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Can’t put it down

9 Mar 2012 By Edward Hadas

The Tale of Hellenic Foolishness appears to be over. A mix of writedowns and new money, with more of the latter, has come to the rescue. Greece’s chapter in the financial crisis epic reads much the same as the prologue on subprime mortgages – too much foolish lending ends in a sudden stop that threatens to destroy global finance, until finally there’s a political rescue.

The story continues. The financial system remains distorted and dangerous. While banks are better capitalised and perhaps more prudent, policy interest rates are abnormally low and government deficits and commodity prices are abnormally high. The U.S. trade deficit, which fell from 5.1 to 2.7 percent of GDP during the crisis, is back up to 3.6 percent of GDP – adding $560 billion a year to the wild flow of funds around the world’s capital markets.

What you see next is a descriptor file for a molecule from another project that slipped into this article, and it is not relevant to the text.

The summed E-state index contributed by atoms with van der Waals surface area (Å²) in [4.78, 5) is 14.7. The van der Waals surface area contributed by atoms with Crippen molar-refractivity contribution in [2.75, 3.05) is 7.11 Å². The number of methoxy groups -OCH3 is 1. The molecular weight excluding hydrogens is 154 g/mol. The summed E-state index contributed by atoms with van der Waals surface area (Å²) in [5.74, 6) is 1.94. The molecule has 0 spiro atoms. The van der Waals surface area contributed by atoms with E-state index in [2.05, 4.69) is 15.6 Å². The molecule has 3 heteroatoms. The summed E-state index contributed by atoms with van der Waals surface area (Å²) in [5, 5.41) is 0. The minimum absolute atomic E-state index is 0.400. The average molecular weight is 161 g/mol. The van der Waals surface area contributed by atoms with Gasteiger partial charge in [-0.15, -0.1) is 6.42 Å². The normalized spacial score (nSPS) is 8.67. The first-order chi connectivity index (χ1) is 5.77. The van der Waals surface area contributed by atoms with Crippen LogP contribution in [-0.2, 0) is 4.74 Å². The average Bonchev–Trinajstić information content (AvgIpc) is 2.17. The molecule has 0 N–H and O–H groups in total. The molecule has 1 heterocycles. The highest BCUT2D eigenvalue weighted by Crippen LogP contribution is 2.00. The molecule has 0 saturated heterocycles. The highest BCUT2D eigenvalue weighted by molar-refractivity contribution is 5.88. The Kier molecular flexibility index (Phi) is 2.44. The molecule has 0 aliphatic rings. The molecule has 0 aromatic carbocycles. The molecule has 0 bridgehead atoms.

Where does the saga go from here? Another primarily financial episode, like the subprime debacle, wouldn’t be fantasy. The obvious plotlines are a creditors’ run from the United States or a shortage of buyers of Japanese government debt. “Oil Flameout” – a sudden spike followed by a disastrous fall – is another convincing scenario. Such problems can be solved by the same force which caused them, cheap money. After almost four years of experience, governments know the rescue drill.

Another euro zone-style financial-political crisis would pose greater challenges. Many nations are vulnerable to sharp changes in the prices of commodities and financial assets, or in the availability or cost of credit. The next chapter could be “Russia Topples” or “China Discovers the Downside of Capitalism”. “Euro Redux” is still a risk. “New American Revolution” is less likely, although self-defeating populist economics are appealing in a land where many mortgages remain underwater and unemployment is still high.

It’s not possible to jump to the last page to see how the story ends. But there’s a title for an epilogue about a world that uses finance to solve the problems that finance itself creates: “Inflation Everywhere”.


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